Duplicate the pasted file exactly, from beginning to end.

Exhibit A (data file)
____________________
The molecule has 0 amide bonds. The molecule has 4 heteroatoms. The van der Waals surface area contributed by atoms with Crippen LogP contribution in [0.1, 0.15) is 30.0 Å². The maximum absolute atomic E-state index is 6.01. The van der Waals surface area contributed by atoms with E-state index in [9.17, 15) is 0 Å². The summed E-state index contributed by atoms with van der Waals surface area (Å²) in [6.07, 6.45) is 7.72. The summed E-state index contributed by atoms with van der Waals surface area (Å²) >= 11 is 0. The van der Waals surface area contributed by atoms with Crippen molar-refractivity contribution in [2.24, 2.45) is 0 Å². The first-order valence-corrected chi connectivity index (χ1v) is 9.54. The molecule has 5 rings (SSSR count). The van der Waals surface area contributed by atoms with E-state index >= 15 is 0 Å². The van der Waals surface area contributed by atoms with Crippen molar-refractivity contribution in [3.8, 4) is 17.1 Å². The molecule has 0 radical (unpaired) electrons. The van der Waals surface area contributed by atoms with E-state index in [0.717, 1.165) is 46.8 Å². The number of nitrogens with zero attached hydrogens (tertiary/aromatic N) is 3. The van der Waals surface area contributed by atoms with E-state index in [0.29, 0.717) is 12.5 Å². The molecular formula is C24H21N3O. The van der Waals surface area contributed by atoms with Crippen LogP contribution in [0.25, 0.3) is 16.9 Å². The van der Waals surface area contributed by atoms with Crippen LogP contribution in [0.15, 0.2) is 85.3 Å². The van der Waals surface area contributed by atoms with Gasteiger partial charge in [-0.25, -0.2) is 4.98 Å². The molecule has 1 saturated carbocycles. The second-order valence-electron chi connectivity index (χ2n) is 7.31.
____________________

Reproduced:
The molecule has 0 amide bonds. The molecule has 4 heteroatoms. The van der Waals surface area contributed by atoms with Crippen LogP contribution in [0.1, 0.15) is 30.0 Å². The maximum absolute atomic E-state index is 6.01. The van der Waals surface area contributed by atoms with E-state index in [9.17, 15) is 0 Å². The summed E-state index contributed by atoms with van der Waals surface area (Å²) in [6.07, 6.45) is 7.72. The summed E-state index contributed by atoms with van der Waals surface area (Å²) >= 11 is 0. The van der Waals surface area contributed by atoms with Crippen molar-refractivity contribution in [2.24, 2.45) is 0 Å². The first-order valence-corrected chi connectivity index (χ1v) is 9.54. The molecule has 5 rings (SSSR count). The van der Waals surface area contributed by atoms with E-state index >= 15 is 0 Å². The van der Waals surface area contributed by atoms with Crippen molar-refractivity contribution in [3.8, 4) is 17.1 Å². The molecule has 0 radical (unpaired) electrons. The van der Waals surface area contributed by atoms with E-state index in [0.717, 1.165) is 46.8 Å². The number of nitrogens with zero attached hydrogens (tertiary/aromatic N) is 3. The van der Waals surface area contributed by atoms with E-state index in [0.29, 0.717) is 12.5 Å². The molecular formula is C24H21N3O. The van der Waals surface area contributed by atoms with Crippen LogP contribution in [0.25, 0.3) is 16.9 Å². The van der Waals surface area contributed by atoms with Crippen LogP contribution in [0.15, 0.2) is 85.3 Å². The van der Waals surface area contributed by atoms with Gasteiger partial charge in [-0.25, -0.2) is 4.98 Å². The molecule has 1 saturated carbocycles. The second-order valence-electron chi connectivity index (χ2n) is 7.31.